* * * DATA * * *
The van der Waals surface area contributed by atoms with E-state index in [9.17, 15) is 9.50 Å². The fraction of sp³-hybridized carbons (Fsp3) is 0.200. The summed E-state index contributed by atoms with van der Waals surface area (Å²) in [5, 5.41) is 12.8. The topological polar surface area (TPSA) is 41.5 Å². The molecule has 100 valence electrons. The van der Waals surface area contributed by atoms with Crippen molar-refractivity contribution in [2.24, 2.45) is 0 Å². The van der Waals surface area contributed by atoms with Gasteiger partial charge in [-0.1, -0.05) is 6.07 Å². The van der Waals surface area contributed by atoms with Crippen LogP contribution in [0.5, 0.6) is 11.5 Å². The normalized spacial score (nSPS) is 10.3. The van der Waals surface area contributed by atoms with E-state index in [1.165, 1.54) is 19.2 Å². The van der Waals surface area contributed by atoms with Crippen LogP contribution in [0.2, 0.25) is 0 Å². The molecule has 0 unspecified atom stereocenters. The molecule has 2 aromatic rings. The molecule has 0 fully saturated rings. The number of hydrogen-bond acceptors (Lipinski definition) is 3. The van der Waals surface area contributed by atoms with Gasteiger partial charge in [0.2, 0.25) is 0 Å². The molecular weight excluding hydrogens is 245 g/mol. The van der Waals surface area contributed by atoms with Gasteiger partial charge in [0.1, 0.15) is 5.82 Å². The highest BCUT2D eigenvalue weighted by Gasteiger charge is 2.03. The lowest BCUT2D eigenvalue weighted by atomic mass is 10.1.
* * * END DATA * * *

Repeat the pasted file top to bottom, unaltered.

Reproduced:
The van der Waals surface area contributed by atoms with E-state index in [9.17, 15) is 9.50 Å². The fraction of sp³-hybridized carbons (Fsp3) is 0.200. The summed E-state index contributed by atoms with van der Waals surface area (Å²) in [5, 5.41) is 12.8. The topological polar surface area (TPSA) is 41.5 Å². The molecule has 100 valence electrons. The van der Waals surface area contributed by atoms with Crippen molar-refractivity contribution in [2.24, 2.45) is 0 Å². The van der Waals surface area contributed by atoms with Gasteiger partial charge in [-0.1, -0.05) is 6.07 Å². The van der Waals surface area contributed by atoms with Crippen LogP contribution in [0.5, 0.6) is 11.5 Å². The normalized spacial score (nSPS) is 10.3. The van der Waals surface area contributed by atoms with E-state index in [1.165, 1.54) is 19.2 Å². The van der Waals surface area contributed by atoms with Crippen LogP contribution in [0.2, 0.25) is 0 Å². The molecule has 0 unspecified atom stereocenters. The molecule has 2 aromatic rings. The molecule has 0 fully saturated rings. The number of hydrogen-bond acceptors (Lipinski definition) is 3. The van der Waals surface area contributed by atoms with Gasteiger partial charge in [0.2, 0.25) is 0 Å². The molecular weight excluding hydrogens is 245 g/mol. The van der Waals surface area contributed by atoms with Gasteiger partial charge in [0.1, 0.15) is 5.82 Å². The highest BCUT2D eigenvalue weighted by Gasteiger charge is 2.03. The lowest BCUT2D eigenvalue weighted by atomic mass is 10.1.